THURSDAY, Feb. 3 (HealthDay News) -- Under the new Affordable Care Act, the health reform package signed into law by President Barack Obama last March, millions of Americans whose income fluctuates during the year may lose health insurance for periods of time as their eligibility for different programs changes.
The authors of a new study appearing in the February issue of Health Affairs estimated that as many as 28 million U.S. adults might "churn" in and out of health insurance programs during the course of a year, sometimes losing coverage more than once.
"It's a critical issue," said Cathy Schoen, senior vice president of The Commonwealth Fund, who was not involved with the study. "You could get a raise or lose a week of work or gain a week, and move in and out of coverage."
The problem is a version of the "churning" in and out of Medicaid that has occurred for years, but with some improvements.
Under the traditional Medicaid system, people shifted between having coverage or not having coverage depending on how much they were making.
Under the Affordable Care Act, Americans can move between two programs: Medicaid, which will now be offered to all those whose income does not exceed 133 percent of the poverty line (about $13,800 per year), and premium subsidies in state-run insurance exchanges, which will be available to people above that dividing line up to 400 percent of the federal poverty level (about $41,500).
But when their eligibility fluctuates, they're likely to lose coverage at least for a period of time.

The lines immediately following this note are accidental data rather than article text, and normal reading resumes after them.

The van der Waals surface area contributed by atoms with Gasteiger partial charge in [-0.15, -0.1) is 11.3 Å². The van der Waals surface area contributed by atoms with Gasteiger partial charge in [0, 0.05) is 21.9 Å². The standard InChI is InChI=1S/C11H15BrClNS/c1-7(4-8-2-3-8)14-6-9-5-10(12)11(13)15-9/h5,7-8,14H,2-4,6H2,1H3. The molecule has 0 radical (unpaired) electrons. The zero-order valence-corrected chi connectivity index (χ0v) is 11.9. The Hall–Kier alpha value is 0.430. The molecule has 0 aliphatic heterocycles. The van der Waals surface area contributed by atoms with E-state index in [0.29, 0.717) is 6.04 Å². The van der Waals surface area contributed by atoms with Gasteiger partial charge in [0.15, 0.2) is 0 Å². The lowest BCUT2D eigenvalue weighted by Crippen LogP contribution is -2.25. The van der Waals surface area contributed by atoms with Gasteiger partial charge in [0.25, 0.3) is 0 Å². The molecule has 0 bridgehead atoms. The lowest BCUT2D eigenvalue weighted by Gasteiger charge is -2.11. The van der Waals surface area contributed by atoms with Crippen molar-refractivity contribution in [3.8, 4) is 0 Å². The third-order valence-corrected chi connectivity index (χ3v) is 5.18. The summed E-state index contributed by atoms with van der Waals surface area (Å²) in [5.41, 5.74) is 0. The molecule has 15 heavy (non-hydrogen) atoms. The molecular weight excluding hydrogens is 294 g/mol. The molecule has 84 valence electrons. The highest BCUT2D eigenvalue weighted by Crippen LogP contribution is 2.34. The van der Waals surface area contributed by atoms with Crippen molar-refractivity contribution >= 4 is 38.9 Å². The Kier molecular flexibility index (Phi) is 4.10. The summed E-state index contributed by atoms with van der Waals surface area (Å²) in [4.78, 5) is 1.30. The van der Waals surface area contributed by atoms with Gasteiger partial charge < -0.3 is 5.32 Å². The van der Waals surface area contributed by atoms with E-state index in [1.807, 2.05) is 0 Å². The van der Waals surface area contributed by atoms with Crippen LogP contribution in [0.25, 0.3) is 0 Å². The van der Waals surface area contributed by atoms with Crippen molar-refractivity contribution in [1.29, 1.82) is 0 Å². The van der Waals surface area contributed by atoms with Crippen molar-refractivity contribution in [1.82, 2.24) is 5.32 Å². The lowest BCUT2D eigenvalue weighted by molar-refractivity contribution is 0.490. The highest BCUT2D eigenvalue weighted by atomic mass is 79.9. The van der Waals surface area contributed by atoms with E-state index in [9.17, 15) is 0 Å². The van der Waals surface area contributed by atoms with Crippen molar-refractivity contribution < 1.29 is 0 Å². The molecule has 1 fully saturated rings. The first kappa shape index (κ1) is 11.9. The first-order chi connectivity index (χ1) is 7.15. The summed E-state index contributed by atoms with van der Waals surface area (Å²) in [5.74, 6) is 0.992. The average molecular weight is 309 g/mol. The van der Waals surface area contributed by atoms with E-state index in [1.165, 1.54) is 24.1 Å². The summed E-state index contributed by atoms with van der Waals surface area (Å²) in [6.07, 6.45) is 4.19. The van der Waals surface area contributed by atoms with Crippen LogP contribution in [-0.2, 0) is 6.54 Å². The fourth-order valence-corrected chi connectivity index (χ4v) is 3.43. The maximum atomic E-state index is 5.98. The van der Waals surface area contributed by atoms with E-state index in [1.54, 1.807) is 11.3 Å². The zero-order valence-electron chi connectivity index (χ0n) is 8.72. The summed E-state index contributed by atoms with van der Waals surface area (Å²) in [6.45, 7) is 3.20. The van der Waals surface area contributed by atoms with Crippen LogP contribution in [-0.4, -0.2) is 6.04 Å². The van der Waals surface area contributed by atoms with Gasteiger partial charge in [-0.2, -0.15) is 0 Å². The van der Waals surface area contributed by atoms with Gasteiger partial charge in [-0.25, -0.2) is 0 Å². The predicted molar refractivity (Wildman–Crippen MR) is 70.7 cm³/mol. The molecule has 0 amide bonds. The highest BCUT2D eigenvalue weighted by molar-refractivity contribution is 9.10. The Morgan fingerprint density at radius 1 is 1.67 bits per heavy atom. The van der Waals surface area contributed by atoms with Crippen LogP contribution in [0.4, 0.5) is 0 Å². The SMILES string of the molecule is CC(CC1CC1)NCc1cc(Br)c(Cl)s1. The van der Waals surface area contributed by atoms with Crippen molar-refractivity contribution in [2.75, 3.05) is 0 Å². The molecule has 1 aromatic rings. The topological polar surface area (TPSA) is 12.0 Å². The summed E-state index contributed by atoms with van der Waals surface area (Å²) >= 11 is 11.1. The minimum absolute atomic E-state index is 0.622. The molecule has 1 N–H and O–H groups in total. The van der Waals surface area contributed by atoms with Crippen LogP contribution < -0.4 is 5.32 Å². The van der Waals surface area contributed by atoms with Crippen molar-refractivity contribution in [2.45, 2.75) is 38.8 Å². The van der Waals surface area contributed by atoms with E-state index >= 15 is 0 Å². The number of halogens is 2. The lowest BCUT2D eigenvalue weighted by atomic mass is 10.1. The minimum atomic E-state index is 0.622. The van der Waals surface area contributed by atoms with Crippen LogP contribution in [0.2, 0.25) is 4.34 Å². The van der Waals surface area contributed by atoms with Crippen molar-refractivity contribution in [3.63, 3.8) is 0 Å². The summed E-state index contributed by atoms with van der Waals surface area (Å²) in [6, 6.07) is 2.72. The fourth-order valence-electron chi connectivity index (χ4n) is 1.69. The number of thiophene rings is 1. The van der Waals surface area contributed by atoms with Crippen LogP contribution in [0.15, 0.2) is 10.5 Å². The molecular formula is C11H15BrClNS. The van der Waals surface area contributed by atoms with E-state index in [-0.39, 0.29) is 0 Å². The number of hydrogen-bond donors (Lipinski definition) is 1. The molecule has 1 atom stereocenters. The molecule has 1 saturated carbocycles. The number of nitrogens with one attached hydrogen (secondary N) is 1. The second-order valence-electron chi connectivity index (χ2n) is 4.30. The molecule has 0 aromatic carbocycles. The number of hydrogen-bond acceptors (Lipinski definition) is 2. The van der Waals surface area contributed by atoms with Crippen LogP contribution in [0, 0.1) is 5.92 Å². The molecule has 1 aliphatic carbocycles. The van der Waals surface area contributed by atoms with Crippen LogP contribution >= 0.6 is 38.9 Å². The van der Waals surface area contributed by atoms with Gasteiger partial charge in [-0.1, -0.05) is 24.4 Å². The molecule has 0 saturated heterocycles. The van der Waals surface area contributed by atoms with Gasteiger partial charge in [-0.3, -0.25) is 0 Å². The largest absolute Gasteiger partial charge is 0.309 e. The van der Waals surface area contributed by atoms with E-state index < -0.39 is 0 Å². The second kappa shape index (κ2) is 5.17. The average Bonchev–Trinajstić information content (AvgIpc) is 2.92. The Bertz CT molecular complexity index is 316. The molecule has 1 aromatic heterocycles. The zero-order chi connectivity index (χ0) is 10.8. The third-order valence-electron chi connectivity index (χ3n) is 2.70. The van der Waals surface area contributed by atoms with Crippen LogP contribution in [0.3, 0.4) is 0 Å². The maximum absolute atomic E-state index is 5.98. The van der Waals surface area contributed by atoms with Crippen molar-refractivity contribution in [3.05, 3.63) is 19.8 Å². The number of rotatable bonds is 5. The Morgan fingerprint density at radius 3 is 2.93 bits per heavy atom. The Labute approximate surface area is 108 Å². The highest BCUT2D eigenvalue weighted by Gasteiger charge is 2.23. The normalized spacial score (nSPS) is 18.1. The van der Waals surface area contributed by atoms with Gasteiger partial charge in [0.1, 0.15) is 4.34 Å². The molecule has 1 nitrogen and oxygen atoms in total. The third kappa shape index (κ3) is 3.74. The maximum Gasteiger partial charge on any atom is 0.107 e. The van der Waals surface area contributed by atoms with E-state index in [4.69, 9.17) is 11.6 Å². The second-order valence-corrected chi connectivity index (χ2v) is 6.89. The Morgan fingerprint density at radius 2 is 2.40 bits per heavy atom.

"The good news with the Affordable Care Act is that, rather than falling off of public coverage into nothing, which is what happens now, there's the potential to have you picked up right away by the exchanges," Schoen said. "But unless you coordinate the plans that are being offered and the networks being offered, you could still have a lack of continuity."
"The [insurance exchanges] and Medicaid worlds don't exactly align so there may be one-to-two month gaps without coverage," added study co-author Dr. Benjamin D. Sommers, an assistant professor of health policy and economics at the Harvard School of Public Health in Boston. "The administrative costs are also huge. And even if there aren't gaps in coverage, Medicaid and the exchange plans could be very different in terms of networks. One month you're seeing a particular doctor, and the next month that person's not in your network."
By taking a look at U.S. Census data from the last five years, Sommers and a colleague estimated that in the first six months, 35 percent of families with incomes below 200 percent of the poverty level ($20,760) will change eligibility while half (28 million) would have crossed the threshold at least once during the first year.
An estimated one-quarter of beneficiaries will likely have their coverage disrupted by crossing the income dividing line at least twice in one year, and 39 percent will over the span of two years, the authors added.
Within four years, up to 38 percent will have their coverage disrupted four times or more, they predicted.
And the authors expressed the concern that some people will just get sick of the aggravation and paperwork, and opt to live without health insurance.
Because income changes are more common among younger, better educated adults, the insurance pool could be deprived of the healthy members it needs to stay financially solid.
There are several ways to remedy the problem, the authors stated, one being to set up a guaranteed minimal enrollment period, say, for 12 months, so people would only be reassessed once a year.
It would also help if there was overlap between the Medicaid and exchanges' programs so people moving from one to the other wouldn't have to change doctors or drug formularies, the authors added.
"It would be easier to fine-tune if it was a continuous program," Schoen said, and it would reduce costs.
The U.S. Department of Health and Human Services has more on the Affordable Care Act.
SOURCES: Benjamin D. Sommers, M.D., Ph.D., assistant professor, health policy and economics, Harvard School of Public Health, Boston; Cathy Schoen, senior vice president, The Commonwealth Fund; February 2011 Health Affairs
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